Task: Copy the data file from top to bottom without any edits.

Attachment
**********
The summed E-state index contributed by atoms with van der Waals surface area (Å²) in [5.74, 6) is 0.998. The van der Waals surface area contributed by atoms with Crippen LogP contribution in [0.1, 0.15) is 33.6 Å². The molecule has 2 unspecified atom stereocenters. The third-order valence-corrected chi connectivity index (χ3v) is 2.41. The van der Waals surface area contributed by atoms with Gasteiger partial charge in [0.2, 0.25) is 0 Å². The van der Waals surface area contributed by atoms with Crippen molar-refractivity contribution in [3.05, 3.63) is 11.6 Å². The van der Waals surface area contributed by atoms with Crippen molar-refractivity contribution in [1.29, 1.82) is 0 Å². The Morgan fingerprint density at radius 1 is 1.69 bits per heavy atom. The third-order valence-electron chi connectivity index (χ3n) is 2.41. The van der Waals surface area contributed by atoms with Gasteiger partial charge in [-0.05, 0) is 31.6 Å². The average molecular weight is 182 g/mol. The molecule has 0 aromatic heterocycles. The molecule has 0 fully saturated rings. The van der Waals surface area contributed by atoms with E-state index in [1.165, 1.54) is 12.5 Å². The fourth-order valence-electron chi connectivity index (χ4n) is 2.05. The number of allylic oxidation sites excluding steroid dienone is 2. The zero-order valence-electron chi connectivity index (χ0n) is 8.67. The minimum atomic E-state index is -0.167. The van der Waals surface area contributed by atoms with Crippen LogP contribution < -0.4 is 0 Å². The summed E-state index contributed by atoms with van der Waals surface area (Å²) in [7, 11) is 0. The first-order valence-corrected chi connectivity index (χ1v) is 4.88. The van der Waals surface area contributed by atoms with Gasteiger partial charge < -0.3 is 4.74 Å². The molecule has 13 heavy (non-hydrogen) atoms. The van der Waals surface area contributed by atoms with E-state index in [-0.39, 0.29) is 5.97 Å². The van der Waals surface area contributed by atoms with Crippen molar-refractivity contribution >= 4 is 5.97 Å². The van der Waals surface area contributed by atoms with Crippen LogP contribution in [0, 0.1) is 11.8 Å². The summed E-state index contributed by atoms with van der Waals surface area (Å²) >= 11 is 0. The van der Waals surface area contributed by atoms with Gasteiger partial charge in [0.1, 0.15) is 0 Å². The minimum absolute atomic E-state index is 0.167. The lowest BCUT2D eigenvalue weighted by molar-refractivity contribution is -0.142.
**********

The summed E-state index contributed by atoms with van der Waals surface area (Å²) in [5.74, 6) is 0.998. The van der Waals surface area contributed by atoms with Crippen LogP contribution in [0.1, 0.15) is 33.6 Å². The molecule has 2 unspecified atom stereocenters. The third-order valence-corrected chi connectivity index (χ3v) is 2.41. The van der Waals surface area contributed by atoms with Gasteiger partial charge in [0.2, 0.25) is 0 Å². The van der Waals surface area contributed by atoms with Crippen molar-refractivity contribution in [3.05, 3.63) is 11.6 Å². The van der Waals surface area contributed by atoms with Crippen molar-refractivity contribution in [1.29, 1.82) is 0 Å². The Morgan fingerprint density at radius 1 is 1.69 bits per heavy atom. The third-order valence-electron chi connectivity index (χ3n) is 2.41. The van der Waals surface area contributed by atoms with Gasteiger partial charge in [-0.05, 0) is 31.6 Å². The average molecular weight is 182 g/mol. The molecule has 0 aromatic heterocycles. The molecule has 0 fully saturated rings. The van der Waals surface area contributed by atoms with E-state index in [1.165, 1.54) is 12.5 Å². The fourth-order valence-electron chi connectivity index (χ4n) is 2.05. The number of allylic oxidation sites excluding steroid dienone is 2. The zero-order valence-electron chi connectivity index (χ0n) is 8.67. The minimum atomic E-state index is -0.167. The van der Waals surface area contributed by atoms with Crippen LogP contribution < -0.4 is 0 Å². The summed E-state index contributed by atoms with van der Waals surface area (Å²) in [7, 11) is 0. The first-order valence-corrected chi connectivity index (χ1v) is 4.88. The van der Waals surface area contributed by atoms with Gasteiger partial charge < -0.3 is 4.74 Å². The molecule has 13 heavy (non-hydrogen) atoms. The van der Waals surface area contributed by atoms with E-state index in [-0.39, 0.29) is 5.97 Å². The van der Waals surface area contributed by atoms with Crippen molar-refractivity contribution >= 4 is 5.97 Å². The van der Waals surface area contributed by atoms with Crippen LogP contribution in [0, 0.1) is 11.8 Å². The summed E-state index contributed by atoms with van der Waals surface area (Å²) >= 11 is 0. The van der Waals surface area contributed by atoms with Gasteiger partial charge in [0.1, 0.15) is 0 Å². The minimum absolute atomic E-state index is 0.167. The lowest BCUT2D eigenvalue weighted by molar-refractivity contribution is -0.142.